But while the subject humbles the mind it also expands it. He who often thinks of God, will have a larger mind than the man who simply plods around this narrow globe. He may be a naturalist, boasting of his ability to dissect a beetle, anatomize a fly, or arrange insects and animals in classes with well nigh unutterable names; he may be a geologist, able to discourse of the megatherium and the plesiosaurus, and all kinds of extinct animals, he may imagine that his science, whatever it is, ennobles and enlarges his mind. I dare say it does, but after all, the most excellent study for expanding the soul, is the science of Christ, and him crucified, and the knowledge of the Godhead in the glorious Trinity. Nothing will so enlarge the intellect, nothing so magnify the whole soul of man, as a devout, earnest, continued investigation of the great subject of the Deity. And, whilst humbling and expanding, this subject is eminently consolatory. Oh, there is, in contemplating Christ, a balm for every wound; in musing on the Father, there is a quietus for every grief; and in the influence of the Holy Ghost, there is a balsam for every sore. Would you lose your sorrows? Would you drown your cares? Then go, plunge yourself in the Godhead’s deepest sea; be lost in his immensity; and you shall come forth as from a couch of rest, refreshed and invigorated. I know nothing which can so comfort the soul; so calm the swelling billows of grief and sorrow; so speak peace to the winds of trial, as a devout musing upon the subject of the Godhead. It is to that subject that I invite you this morning.’
3:10 “Bring the entire tithe into the storehouse so that there may be food in my temple. Test me in this matter,” says the LORD who rules over all, “to see if I will not open for you the windows of heaven and pour out for you a blessing until there is no room for it all. 3:11 Then I will stop the plague from ruining your crops, and the vine will not lose its fruit before harvest,” says the LORD who rules over all. 3:12 “All nations will call you happy, for you indeed will live in a delightful land,” says the LORD who rules over all.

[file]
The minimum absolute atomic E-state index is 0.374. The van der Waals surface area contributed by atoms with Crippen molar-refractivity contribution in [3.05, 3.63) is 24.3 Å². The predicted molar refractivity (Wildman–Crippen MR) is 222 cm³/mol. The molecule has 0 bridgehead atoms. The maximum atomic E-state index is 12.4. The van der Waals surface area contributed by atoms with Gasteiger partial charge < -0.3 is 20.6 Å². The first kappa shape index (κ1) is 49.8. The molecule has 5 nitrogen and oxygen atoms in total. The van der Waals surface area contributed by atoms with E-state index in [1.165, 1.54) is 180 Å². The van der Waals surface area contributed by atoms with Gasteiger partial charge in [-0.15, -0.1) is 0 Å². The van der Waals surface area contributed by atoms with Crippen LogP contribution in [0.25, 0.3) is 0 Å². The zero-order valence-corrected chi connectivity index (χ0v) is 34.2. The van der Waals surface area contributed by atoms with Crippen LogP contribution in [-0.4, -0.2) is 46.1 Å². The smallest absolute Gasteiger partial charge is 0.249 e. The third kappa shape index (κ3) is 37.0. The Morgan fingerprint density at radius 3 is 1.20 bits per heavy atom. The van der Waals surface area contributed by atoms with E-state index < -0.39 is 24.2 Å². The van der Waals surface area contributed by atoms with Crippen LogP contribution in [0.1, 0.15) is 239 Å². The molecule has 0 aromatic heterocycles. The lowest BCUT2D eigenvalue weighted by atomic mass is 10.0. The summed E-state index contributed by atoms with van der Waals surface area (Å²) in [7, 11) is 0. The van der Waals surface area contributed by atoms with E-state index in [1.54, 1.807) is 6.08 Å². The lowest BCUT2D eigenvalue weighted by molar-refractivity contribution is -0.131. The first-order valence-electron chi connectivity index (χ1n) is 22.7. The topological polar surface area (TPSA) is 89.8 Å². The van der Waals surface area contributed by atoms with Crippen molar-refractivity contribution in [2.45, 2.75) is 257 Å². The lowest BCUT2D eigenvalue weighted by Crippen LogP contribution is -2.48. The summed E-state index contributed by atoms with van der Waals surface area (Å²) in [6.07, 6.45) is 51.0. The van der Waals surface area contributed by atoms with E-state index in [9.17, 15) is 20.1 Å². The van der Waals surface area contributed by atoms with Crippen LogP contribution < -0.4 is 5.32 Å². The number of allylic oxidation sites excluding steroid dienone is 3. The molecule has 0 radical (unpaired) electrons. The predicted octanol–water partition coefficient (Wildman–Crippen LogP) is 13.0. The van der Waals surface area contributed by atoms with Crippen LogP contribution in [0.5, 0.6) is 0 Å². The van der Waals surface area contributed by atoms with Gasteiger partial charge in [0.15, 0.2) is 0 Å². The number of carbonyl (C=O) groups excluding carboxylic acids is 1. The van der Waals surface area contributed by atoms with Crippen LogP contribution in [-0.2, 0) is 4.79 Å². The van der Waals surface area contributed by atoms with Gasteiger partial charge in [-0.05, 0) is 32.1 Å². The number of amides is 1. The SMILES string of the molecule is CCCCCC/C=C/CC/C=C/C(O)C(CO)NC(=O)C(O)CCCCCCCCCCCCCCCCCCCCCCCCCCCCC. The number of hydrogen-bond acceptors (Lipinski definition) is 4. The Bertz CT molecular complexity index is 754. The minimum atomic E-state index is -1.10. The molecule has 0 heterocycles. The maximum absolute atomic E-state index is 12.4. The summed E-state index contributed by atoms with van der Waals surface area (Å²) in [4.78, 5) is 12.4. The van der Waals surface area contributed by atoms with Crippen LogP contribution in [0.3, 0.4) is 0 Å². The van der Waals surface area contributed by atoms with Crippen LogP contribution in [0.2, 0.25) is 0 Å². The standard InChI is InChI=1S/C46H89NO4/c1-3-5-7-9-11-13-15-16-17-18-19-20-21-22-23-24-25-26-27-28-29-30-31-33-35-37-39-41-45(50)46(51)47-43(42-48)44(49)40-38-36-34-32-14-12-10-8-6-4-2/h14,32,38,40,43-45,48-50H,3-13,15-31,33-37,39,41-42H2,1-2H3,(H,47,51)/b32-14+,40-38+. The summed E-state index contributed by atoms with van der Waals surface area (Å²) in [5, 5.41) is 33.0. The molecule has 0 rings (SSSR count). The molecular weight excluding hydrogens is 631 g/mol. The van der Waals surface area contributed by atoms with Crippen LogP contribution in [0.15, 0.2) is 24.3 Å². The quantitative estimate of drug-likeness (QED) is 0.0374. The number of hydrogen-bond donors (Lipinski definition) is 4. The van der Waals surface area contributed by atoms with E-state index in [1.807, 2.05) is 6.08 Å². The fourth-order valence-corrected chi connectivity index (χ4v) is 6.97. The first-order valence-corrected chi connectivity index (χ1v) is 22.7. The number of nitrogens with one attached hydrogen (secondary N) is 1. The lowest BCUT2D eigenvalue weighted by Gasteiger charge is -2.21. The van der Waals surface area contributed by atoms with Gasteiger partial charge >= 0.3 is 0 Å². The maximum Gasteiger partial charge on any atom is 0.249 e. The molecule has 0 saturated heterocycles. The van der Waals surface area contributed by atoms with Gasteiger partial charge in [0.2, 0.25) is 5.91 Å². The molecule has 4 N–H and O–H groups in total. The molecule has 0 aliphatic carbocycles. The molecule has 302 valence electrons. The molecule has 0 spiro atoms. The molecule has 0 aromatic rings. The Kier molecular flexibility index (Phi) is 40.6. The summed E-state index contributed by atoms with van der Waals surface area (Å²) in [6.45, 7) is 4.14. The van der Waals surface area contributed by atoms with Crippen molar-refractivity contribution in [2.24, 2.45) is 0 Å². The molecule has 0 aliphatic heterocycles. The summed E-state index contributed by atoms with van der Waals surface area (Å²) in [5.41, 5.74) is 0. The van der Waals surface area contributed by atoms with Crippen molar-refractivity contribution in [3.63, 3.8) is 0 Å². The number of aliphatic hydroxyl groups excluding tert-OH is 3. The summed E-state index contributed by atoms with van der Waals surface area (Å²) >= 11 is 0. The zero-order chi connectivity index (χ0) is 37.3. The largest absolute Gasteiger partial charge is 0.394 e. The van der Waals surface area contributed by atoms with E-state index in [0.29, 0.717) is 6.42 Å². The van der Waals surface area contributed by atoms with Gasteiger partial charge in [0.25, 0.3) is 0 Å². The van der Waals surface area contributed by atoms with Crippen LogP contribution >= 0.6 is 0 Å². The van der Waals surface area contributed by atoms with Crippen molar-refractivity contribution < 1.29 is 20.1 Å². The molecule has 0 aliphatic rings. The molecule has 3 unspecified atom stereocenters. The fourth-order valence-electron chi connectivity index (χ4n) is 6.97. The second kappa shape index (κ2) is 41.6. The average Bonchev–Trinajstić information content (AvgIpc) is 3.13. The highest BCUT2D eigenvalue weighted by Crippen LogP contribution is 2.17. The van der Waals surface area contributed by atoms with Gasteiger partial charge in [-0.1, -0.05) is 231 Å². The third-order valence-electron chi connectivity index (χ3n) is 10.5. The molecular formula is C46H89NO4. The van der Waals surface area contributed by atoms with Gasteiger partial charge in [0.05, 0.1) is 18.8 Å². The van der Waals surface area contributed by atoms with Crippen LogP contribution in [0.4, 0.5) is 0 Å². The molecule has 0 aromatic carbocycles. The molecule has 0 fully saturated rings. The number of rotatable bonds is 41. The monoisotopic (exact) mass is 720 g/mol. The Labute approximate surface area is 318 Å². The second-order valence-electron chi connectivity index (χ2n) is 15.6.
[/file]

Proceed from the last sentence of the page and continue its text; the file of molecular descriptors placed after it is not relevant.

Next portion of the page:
Resistance to the Lord through Self-sufficiency
3:13 “You have criticized me sharply,” says the LORD, “but you ask, ‘How have we criticized you?’ 3:14 You have said, ‘It is useless to serve God. How have we been helped by keeping his requirements and going about like mourners before the LORD who rules over all? 3:15 So now we consider the arrogant to be happy; indeed, those who practice evil are successful. In fact, those who challenge God escape!’ ”
‘This is another charge to the doubters among the pious remnant of Israel, who, seeing the success of the wicked, said it is vain to serve God. Deuteronomy was their Canon, and Deuteronomy said that if men sinned they decayed, if they were righteous they prospered. How different were the facts of experience! The evil men succeeded: the good won no gain by their goodness, nor did their mourning for the sins of their people work any effect. Bitterest of all, they had to congratulate wickedness in high places, and Jehovah Himself suffered It to go unpunished. Such things, says Malachi, spake they that feared God to each other  tempted thereto by the dogmatic form of their religion, and forgetful of all that Jeremiah and the Evangelist of the Exile had taught them of the value of righteous sufferings. Nor does Malachi remind them of this. His message is that the Lord remembers them, has their names written before Him, and when the day of His action comes they shall be separated from the wicked and spared. This is simply to transfer the fulfillment of the promise of Deuteronomy to the future and to another dispensation. Prophecy still works within the Law.’ (G.A. Smith)